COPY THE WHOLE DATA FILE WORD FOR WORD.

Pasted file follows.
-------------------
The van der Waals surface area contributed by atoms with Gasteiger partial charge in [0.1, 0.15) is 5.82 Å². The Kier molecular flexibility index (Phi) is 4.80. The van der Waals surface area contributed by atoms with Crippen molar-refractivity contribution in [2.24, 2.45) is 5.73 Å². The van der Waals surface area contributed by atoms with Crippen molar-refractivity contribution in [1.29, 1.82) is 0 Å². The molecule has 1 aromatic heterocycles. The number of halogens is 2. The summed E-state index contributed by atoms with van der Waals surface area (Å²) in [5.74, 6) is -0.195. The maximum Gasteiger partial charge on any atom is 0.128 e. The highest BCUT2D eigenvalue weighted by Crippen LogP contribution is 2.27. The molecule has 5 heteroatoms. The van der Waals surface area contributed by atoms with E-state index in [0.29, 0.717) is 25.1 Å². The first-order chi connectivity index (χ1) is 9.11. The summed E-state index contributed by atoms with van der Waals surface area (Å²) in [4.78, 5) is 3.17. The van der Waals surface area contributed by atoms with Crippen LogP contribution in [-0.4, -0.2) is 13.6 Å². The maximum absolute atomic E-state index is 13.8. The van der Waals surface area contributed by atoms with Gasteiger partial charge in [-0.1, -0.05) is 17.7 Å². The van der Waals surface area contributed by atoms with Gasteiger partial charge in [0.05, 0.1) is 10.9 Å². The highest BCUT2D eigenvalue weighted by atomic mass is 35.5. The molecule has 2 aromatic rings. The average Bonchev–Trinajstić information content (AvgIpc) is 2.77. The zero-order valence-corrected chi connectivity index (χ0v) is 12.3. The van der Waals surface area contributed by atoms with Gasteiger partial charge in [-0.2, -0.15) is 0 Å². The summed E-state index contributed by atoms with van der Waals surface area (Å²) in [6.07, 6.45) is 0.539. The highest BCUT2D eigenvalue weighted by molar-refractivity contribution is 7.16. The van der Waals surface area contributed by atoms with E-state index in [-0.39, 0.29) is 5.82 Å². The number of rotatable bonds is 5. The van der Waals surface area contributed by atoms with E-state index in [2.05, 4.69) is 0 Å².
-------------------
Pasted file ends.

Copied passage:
The van der Waals surface area contributed by atoms with Gasteiger partial charge in [0.1, 0.15) is 5.82 Å². The Kier molecular flexibility index (Phi) is 4.80. The van der Waals surface area contributed by atoms with Crippen molar-refractivity contribution in [2.24, 2.45) is 5.73 Å². The van der Waals surface area contributed by atoms with Crippen molar-refractivity contribution in [1.29, 1.82) is 0 Å². The molecule has 1 aromatic heterocycles. The number of halogens is 2. The summed E-state index contributed by atoms with van der Waals surface area (Å²) in [5.74, 6) is -0.195. The maximum Gasteiger partial charge on any atom is 0.128 e. The highest BCUT2D eigenvalue weighted by Crippen LogP contribution is 2.27. The molecule has 5 heteroatoms. The van der Waals surface area contributed by atoms with E-state index in [0.29, 0.717) is 25.1 Å². The first-order chi connectivity index (χ1) is 9.11. The summed E-state index contributed by atoms with van der Waals surface area (Å²) in [4.78, 5) is 3.17. The van der Waals surface area contributed by atoms with Crippen LogP contribution in [-0.4, -0.2) is 13.6 Å². The maximum absolute atomic E-state index is 13.8. The van der Waals surface area contributed by atoms with Gasteiger partial charge in [-0.1, -0.05) is 17.7 Å². The van der Waals surface area contributed by atoms with Gasteiger partial charge in [0.05, 0.1) is 10.9 Å². The highest BCUT2D eigenvalue weighted by atomic mass is 35.5. The molecule has 2 aromatic rings. The average Bonchev–Trinajstić information content (AvgIpc) is 2.77. The zero-order valence-corrected chi connectivity index (χ0v) is 12.3. The van der Waals surface area contributed by atoms with Gasteiger partial charge in [-0.2, -0.15) is 0 Å². The summed E-state index contributed by atoms with van der Waals surface area (Å²) in [6.07, 6.45) is 0.539. The highest BCUT2D eigenvalue weighted by molar-refractivity contribution is 7.16. The van der Waals surface area contributed by atoms with E-state index in [-0.39, 0.29) is 5.82 Å². The number of rotatable bonds is 5. The van der Waals surface area contributed by atoms with E-state index in [2.05, 4.69) is 0 Å².